The r&d grunt work shifts to suppliers
Keith Crain is editor-in-chief of Automotive News
It wasn't too long ago that every car company and every division within a company had its own innovation center.
They weren't fancy starched-labcoat research laboratories so much as rooms full of clever people with tools and supplies who were told to build solutions to problems.
Individually, they handled innovation for customers or made technological improvements for a brand. Within General Motors, each unit had its own reputation for certain areas of innovation, and usually each earned exclusive rights to its own innovations for a time before it had to share them with other GM divisions.
While Chrysler and Ford had weaker brand separation, there was never a doubt that it was the automakers that spent the money to generate product improvements year-to-year.
Today all that has changed. Suppliers from around the world are creating the innovations and inventions that automakers integrate into tomorrow's models. Suppliers also seem to be offering exclusivity for a while to brands that adopt their innovations first.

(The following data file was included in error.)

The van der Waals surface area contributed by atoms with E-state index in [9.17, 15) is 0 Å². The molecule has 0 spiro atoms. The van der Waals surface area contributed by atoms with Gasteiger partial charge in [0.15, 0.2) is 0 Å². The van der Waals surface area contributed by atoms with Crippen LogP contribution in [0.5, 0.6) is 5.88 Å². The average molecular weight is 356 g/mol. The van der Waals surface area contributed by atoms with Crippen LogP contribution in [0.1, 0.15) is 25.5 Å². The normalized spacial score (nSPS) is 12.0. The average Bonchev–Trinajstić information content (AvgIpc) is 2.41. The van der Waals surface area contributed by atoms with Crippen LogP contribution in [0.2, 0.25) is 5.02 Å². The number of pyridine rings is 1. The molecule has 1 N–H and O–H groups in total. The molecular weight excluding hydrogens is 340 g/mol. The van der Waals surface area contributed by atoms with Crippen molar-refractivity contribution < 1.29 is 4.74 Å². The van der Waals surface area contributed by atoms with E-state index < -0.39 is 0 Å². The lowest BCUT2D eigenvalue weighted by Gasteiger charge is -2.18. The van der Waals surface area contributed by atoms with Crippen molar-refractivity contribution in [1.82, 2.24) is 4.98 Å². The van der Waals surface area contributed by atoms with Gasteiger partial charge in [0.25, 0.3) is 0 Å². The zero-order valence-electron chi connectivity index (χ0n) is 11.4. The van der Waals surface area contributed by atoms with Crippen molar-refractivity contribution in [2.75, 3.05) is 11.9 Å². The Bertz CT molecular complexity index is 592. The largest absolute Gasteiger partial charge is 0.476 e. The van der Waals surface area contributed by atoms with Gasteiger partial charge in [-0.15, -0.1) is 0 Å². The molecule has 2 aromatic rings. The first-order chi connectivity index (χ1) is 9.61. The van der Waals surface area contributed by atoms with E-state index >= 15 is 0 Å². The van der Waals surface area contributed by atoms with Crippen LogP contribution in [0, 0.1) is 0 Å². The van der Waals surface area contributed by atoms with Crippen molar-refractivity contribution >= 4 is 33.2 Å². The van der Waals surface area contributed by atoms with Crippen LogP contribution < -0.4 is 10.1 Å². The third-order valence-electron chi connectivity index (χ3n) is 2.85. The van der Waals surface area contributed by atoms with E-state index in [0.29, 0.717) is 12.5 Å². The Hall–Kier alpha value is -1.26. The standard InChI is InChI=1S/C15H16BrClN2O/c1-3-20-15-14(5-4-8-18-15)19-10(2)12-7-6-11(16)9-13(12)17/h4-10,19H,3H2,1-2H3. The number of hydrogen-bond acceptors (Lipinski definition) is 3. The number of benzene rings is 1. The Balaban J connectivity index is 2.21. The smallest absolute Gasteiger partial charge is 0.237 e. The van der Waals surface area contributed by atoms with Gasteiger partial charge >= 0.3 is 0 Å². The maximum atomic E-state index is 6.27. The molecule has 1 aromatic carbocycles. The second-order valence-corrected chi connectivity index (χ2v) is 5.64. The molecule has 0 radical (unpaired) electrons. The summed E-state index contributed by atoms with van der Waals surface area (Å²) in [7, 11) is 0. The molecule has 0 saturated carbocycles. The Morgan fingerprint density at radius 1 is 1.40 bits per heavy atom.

The r&d has shifted dramatically from auto manufacturers to suppliers. The expenses for those innovations have shifted from auto manufacturers to suppliers.
Automakers worldwide are still spending billions of dollars on r&d, but much of it has shifted to manufacturing processes rather than product innovation.
Automakers must encourage suppliers to share innovations. Automakers also must prove that they are willing to deal with suppliers on the suppliers' terms. That changes the entire relationship between automakers and suppliers.
For suppliers, being able to present their latest and most exciting ideas in an atmosphere of cooperation and security is an essential part of that new relationship.
Auto manufacturers that have the best relationships with suppliers and earn the most trust from suppliers will be first to see the latest ideas.
It is interesting to watch as car companies jockey for top ranks in terms of cooperation and trust with suppliers. The winners will reap the benefits of being able to analyze and adopt the newest innovations before the others.
Suppliers are, for the time being, in the driver's seat.
Some auto manufacturers are going to benefit greatly with lower costs and more exposure to great product innovations. But they will have to prove continually to suppliers that they deserve that trust.
It's a different world today from that of just a few decades ago.